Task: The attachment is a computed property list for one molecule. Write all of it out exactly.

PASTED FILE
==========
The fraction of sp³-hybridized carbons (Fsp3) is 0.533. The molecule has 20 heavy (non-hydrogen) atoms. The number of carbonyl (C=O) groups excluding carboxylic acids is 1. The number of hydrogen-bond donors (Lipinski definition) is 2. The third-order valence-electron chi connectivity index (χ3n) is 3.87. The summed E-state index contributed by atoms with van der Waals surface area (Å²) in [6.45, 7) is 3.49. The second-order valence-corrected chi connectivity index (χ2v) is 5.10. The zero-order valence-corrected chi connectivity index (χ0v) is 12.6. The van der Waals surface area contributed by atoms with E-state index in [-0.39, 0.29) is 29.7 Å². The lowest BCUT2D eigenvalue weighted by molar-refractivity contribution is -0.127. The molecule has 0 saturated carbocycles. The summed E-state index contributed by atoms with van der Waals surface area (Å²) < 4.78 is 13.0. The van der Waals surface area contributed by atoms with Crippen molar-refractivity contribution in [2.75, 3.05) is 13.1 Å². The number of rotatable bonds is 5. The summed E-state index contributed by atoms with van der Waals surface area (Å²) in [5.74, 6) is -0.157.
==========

The fraction of sp³-hybridized carbons (Fsp3) is 0.533. The molecule has 20 heavy (non-hydrogen) atoms. The number of carbonyl (C=O) groups excluding carboxylic acids is 1. The number of hydrogen-bond donors (Lipinski definition) is 2. The third-order valence-electron chi connectivity index (χ3n) is 3.87. The summed E-state index contributed by atoms with van der Waals surface area (Å²) in [6.45, 7) is 3.49. The second-order valence-corrected chi connectivity index (χ2v) is 5.10. The zero-order valence-corrected chi connectivity index (χ0v) is 12.6. The van der Waals surface area contributed by atoms with E-state index in [-0.39, 0.29) is 29.7 Å². The lowest BCUT2D eigenvalue weighted by molar-refractivity contribution is -0.127. The molecule has 0 saturated carbocycles. The summed E-state index contributed by atoms with van der Waals surface area (Å²) < 4.78 is 13.0. The van der Waals surface area contributed by atoms with Crippen molar-refractivity contribution in [2.75, 3.05) is 13.1 Å². The number of rotatable bonds is 5. The summed E-state index contributed by atoms with van der Waals surface area (Å²) in [5.74, 6) is -0.157.